Blog

Tennis goes Bollywood for a new league of its own

  Mahesh Bhupathi, founder of the new International Premier Tennis League, in action at the US Open in 2009. Photograph by Robbie Mendelson

Mahesh Bhupathi, founder of the new International Premier Tennis League, in action at the US Open in 2009. Photograph by Robbie Mendelson

“Team tennis” would seem to be an oxymoron but not these days. Witness the new International Premier Tennis League, which features former and current stars in four cities – Dubai, Manila, New Delhi and Singapore. The league, founded by Indian doubles champ Mahesh Bhupathi and modeled after cricket’s Indian Premier League, just finished the third leg of its tour, in Delhi. The season concludes Sunday, Dec. 14 in Dubai.

Already there’s been a lot of criticism – players are always complaining about the length of the season so why would they want to play in early December; tennis is an individual sport so what’s the point of a team approach; the scoring makes no sense (whoever wins the most games, wins) and you need a scorecard to tell the players.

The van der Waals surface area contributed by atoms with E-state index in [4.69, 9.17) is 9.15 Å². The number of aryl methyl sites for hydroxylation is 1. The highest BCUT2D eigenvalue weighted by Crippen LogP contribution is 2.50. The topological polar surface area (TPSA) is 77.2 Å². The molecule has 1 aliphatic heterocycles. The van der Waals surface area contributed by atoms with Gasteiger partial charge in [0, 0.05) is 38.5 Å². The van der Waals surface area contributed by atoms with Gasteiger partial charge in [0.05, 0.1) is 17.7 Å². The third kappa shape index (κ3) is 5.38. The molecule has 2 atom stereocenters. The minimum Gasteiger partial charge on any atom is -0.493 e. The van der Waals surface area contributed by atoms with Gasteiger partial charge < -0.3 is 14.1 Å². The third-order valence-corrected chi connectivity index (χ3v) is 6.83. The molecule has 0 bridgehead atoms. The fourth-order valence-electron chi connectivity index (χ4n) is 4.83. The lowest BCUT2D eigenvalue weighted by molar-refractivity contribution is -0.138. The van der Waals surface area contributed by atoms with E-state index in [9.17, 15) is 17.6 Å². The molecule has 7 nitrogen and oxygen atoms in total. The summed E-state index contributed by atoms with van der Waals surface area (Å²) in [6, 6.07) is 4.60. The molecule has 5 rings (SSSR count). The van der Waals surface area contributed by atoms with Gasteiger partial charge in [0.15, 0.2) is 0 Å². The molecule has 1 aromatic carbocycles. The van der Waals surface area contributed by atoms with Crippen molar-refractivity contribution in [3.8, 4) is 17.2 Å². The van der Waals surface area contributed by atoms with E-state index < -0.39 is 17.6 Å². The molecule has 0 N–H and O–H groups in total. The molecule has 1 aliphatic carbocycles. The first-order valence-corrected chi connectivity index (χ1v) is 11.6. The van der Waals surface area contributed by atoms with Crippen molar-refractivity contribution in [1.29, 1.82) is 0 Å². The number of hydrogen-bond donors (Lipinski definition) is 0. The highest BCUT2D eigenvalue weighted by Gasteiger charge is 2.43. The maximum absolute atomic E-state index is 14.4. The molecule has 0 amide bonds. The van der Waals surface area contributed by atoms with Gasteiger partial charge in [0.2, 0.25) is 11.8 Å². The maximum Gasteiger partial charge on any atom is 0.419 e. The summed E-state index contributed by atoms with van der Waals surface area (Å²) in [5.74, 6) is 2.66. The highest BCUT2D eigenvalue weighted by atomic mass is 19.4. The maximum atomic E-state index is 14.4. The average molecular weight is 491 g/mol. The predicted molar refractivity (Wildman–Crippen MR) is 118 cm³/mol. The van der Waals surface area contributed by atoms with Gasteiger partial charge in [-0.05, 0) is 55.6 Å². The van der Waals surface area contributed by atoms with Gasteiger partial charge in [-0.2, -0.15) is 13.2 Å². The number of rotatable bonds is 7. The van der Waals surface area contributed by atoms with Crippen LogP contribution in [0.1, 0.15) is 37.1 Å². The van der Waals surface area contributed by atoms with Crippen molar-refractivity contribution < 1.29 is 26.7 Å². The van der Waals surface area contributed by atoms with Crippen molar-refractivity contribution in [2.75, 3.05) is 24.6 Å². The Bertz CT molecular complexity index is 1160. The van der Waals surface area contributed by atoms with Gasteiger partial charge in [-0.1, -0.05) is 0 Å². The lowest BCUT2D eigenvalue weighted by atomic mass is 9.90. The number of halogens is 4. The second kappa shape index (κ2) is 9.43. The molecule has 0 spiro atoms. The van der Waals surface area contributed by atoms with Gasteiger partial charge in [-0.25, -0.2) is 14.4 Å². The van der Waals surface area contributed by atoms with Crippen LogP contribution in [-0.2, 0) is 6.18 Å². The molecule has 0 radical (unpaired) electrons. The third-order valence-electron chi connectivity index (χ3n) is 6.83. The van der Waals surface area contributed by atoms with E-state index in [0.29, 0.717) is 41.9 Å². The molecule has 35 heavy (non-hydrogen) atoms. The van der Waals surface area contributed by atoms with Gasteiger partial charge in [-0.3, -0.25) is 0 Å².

Is that Novak Djokovic in for Marin Cilic? What team is Andre Agassi on again?

I say, Who cares? As even stickler-for-the-rules Roger Federer, who played Nole to a tie in Delhi, said:  “It’s crazy but fun.” Indeed, there is something fun about watching people who are used to looking out for numero uno rooting for their teams. It’s like a rolling all-star game.

And dig those team names – the UAE Royals (which Nole headlines); the Indian Aces (Feddy in for Rafael Nadal, who’s on the comeback from a wrist injury/back injury/appendix surgery, take your pick; the Manila Mavericks, with Andy Murray, newly engaged to longtime love, animal portraitist Kim Sears; and, my favorite, the Singapore Slammers. All we need is Tom Hanks, Rosie O’Donnell and Madonna and we could reenact “A League of Their Own.”

Tennis has had a league of its own since the World Team Tennis Professional League was founded in 1973. These leagues are win-wins for the fans since they get to see a galaxy of stars and there’s no letup in the tennis action.

Just one question remains: Do the matches serve peanuts and Cracker Jacks?